On the Clock: Making merry memories at the mall

Since Nov. 11, Santa and Jonathan Ment have been guests at the Rotterdam Square shopping mall off Ca
Jonathan Ment tries to get a child’s attention with a stuffed flamingo toy while photographing a visit to Santa.
Jonathan Ment tries to get a child’s attention with a stuffed flamingo toy while photographing a visit to Santa.

Christmas Eve, and Santa Claus is working.

His friend Jonathan Ment finally has the night off.

Since Nov. 11, Santa and Ment have been guests at the Rotterdam Square shopping mall off Campbell Road. Mr. Claus has been greeting his young admirers; photographer Ment, who lives in the Hunter Mountain area of the Catskills, has snapped pictures of the Claus encounters.

The conversations and candids end tonight at 5 p.m., when Santa leaves the mall. Small girls and boys know he’ll make a quick trip to the North Pole, load his sleigh, harness his reindeer and travel around the world delivering Christmas presents to true believers.

At 3:07 p.m. on Tuesday, Santa sat in a comfortable, oversized chair in front of three 30-foot-tall evergreen trees decorated with red and gold ornaments and stars. A dozen smaller trees, all with white lights, were planted in a fluffy field of cotton-like snow that surrounded the man in crimson. Presents covered in red and green paper and topped with gold bows were packed in a small sleigh and stacked near Santa’s home base.

Ment said that during late afternoon hours, while most children are still in school, grandparents and grandchildren are Santa’s chief customers. Because the holiday operation is located in what is normally the mall’s fountain, people who walk for exercise at Rotterdam Square spend some time watching Santa entertain his fans.

A memorable show

“For a month and a half, this is a better show than the water fountain,” said Ment, 41, a former newspaper photographer and journalist and current professional wedding and event photographer. The holidays are great for Santa shots — not so much for brides and grooms toasting the future.

“This does a wonderful job of keep me busy during six or seven very slow weeks,” Ment said. “During Easter, I’m here with a 7- to 8-foot tall rabbit who doesn’t talk. That’s a few weeks before wedding season.”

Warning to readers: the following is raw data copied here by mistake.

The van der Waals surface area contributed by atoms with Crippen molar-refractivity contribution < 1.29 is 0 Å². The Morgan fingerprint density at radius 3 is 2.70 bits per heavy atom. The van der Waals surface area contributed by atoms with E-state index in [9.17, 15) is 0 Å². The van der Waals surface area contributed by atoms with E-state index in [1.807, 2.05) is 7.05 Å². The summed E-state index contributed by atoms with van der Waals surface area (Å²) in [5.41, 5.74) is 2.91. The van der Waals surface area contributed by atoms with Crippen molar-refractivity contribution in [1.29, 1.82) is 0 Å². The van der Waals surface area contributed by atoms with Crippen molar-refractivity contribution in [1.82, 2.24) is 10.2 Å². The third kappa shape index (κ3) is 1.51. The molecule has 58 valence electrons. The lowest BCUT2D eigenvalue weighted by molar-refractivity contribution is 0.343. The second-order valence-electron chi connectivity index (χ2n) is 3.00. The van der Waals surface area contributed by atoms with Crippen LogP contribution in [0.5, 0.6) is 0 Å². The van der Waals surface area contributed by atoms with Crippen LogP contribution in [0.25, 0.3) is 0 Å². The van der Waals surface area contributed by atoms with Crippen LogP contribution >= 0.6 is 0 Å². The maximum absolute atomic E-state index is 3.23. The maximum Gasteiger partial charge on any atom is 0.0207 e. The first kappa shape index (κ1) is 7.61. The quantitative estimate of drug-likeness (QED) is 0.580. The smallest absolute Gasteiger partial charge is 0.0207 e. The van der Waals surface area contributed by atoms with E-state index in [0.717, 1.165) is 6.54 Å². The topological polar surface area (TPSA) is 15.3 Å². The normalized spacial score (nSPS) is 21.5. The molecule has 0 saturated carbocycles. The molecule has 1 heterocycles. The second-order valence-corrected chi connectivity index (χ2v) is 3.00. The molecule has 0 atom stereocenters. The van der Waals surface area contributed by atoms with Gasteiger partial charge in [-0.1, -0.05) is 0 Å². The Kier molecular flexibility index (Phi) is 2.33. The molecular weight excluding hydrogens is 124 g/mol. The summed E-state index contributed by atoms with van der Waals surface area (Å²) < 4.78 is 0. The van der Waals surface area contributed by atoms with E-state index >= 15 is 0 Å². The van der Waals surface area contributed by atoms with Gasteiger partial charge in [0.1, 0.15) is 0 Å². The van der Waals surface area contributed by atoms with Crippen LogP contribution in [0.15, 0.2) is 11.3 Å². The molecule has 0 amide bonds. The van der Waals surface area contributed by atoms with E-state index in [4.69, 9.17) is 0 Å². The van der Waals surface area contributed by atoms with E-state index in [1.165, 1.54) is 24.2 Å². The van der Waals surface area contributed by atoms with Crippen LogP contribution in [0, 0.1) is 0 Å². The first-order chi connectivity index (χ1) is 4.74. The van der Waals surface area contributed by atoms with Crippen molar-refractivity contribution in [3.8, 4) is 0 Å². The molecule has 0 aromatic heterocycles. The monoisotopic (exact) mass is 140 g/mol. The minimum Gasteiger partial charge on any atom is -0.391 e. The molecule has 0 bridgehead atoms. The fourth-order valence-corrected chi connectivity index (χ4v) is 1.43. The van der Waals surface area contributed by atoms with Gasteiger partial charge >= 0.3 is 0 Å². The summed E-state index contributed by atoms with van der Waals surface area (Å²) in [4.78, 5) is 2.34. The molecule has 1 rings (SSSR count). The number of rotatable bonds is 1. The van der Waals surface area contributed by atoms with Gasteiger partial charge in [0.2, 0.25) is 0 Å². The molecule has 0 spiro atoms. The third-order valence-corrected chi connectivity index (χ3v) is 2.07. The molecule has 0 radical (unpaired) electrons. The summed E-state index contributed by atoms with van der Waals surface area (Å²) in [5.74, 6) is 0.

By 3:20, he hadn’t met any children — or their parents — who wanted their pictures taken with Santa. Several small ones walked down the ramp leading to the throne just to visit and say hello. That was no problem for Ment or his company, Worldwide Photography. “Our company concentrates on the Santa experience,” he said. “We want it to be fun for the individual. It’s about Santa and the kids.”

But Ment and other members of the Santa’s Helpers Club take the photos. People are not permitted to take their own.

Some kids who are bashful about meeting the man with all the toys may say hello to Santa several times during the season. Once they are comfortable enough with the experience, Ment said, they’ll be back in their nice clothes for the official visit — and some photos.

Ment, dressed in black slacks and long-sleeved shirt and a pine green apron emblazoned with the words “I’m Santa Approved,” said some ask Santa for one of the giant Christmas trees at the mall. “We have to ask them if it would fit in their house,” Ment said. They’re also savvy enough to know the pink flamingo squeeze toy that he uses to attract the attention of small kids is really more like a dog toy.

Some days, business is slow.

“We can go hours, especially early in the season, without ever seeing a child,” Ment said. “We’re here for the people who want to see us here.”

Kids arrive